I almost let camping season in Florida get away from me.
Last year, I took my oldest for his first overnight in a tent, which turned into a smashing success. He’s been talking about going back ever since, and I did a poor job of making a new trip happen. I can make a lot of excuses – among others, Payne’s Prairie, where we went last year, got jacked up by Hurricane Irma – but those are all excuses. The probability of us going on a trip this year went down with each passing weekend.
But my boy, he is tenacious. At one point he and my wife played a wishing game – I think throwing coins into a fountain – and he told her he wished for more adventures.
My heart went *bloop* because, well, I also wish for more adventures, and when my boy is wants to head down the path I want to take him down … I want to be a follow-through kind of Dad. This pushed me to start researching dates, places, and weather. Payne’s Prairie was an option again, but the recent hurricane flooded the area and caused limited site availability. Other somewhat local state parks and designations did not have any campsite availability, either. So after poking around, I settled on a primitive, un-reservable campsite in the Ocala National Forest called Hopkin’s Prairie.
The word “prairie” deserves some discussion here – the word has been used twice now. When I hear the word “prairie,” I conjure up a mental image of the Great Plains of the American Mid-West – miles of grassland almost never punctured by trees or, for that matter, features of any kind. In Florida, “prairie” still means grassland, but the scale is different. Here, the grasslands in question are formed by low-lying seasonal marshes that flood in the rainy season and can’t support stands of trees. The major ones, like Payne’s Prairie, can look like they go on forever when you stand in them, but for most of them you can see the forest pick up on the other side.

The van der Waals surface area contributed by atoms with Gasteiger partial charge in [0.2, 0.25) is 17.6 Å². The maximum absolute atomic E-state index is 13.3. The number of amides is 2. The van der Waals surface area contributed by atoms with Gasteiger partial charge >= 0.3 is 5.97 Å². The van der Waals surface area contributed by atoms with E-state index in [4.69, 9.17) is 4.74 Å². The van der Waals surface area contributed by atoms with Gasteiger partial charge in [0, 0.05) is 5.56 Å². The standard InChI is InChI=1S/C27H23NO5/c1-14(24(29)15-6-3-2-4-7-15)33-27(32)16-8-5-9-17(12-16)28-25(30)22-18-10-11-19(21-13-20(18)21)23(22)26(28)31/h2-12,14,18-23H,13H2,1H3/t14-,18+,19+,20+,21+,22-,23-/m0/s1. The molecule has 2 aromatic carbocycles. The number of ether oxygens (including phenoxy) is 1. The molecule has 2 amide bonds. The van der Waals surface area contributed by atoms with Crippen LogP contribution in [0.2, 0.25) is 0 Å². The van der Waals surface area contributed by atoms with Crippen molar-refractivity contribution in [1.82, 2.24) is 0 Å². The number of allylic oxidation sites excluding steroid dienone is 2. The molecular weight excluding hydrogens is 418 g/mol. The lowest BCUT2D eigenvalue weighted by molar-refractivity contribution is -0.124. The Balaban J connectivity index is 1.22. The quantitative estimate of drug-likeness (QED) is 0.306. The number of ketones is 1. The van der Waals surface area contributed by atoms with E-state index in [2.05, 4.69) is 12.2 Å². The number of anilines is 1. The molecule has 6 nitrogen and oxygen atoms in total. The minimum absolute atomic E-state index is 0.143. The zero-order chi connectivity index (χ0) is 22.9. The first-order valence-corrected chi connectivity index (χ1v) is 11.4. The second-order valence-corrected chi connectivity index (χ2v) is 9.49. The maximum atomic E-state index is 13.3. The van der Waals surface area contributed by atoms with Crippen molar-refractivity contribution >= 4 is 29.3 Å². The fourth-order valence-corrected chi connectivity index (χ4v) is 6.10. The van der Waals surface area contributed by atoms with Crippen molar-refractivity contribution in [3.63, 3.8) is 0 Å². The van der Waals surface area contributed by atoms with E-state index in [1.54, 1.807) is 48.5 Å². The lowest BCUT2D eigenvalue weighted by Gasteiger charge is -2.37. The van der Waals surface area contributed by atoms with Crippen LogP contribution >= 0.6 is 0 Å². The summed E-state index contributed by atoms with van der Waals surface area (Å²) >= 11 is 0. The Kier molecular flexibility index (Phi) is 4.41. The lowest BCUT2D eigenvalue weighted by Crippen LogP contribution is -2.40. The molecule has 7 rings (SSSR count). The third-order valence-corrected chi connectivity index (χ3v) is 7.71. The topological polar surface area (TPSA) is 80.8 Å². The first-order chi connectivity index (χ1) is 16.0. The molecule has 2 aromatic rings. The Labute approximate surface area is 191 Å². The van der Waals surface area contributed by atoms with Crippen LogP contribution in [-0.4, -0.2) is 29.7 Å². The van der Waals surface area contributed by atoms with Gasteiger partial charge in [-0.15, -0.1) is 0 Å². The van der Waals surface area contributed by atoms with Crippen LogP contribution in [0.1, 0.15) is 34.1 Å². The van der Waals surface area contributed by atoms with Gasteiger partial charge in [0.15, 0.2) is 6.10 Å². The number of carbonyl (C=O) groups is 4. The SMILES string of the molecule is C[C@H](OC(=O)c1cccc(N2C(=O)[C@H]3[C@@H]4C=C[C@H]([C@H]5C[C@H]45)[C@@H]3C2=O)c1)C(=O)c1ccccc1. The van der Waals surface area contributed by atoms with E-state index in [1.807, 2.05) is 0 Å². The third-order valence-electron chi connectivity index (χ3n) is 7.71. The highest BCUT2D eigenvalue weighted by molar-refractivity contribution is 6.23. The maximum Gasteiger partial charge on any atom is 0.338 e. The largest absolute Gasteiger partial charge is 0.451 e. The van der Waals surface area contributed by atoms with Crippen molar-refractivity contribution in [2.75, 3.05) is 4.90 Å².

Hopkin’s Prairie is one of these low-lying areas in the Ocala National Forest, set in a sea of Florida scrub interspersed by islands of longleaf pine. The campsite is seasonal, only open from early November through June 1. The primary reason for the seasonality is as much about bugs as heat, too. Any time you hear the phrase “low-lying marsh,” feel free to substitute the words “mosquito factory.” The area is all-the-way primitive – no running water, only a moldering toilet, and the 22 campsites are not electrified – so the end of April is starting to risk yucky weather.
I worried about the campsite being full, but didn’t need to – we left on Saturday morning and when we arrived at around 1pm we saw only one tent. After circling through the campground, we selected site #21, all the way over on a spur of trees sticking out into the grass. These campsites sport enough room to pull my truck right up into the site – for most of the rest of the weekend, we used the tailgate instead of the picnic table. We also used the truck as our bear canister – Ocala National Forest has an active black bear population, and the park staff does not play around. Signs are everywhere, and all trash receptacles are bear proof. They threatened serious fines if we did not store food in a safe place, and I believed them. Other than mealtime, all food stayed in the cab of the truck.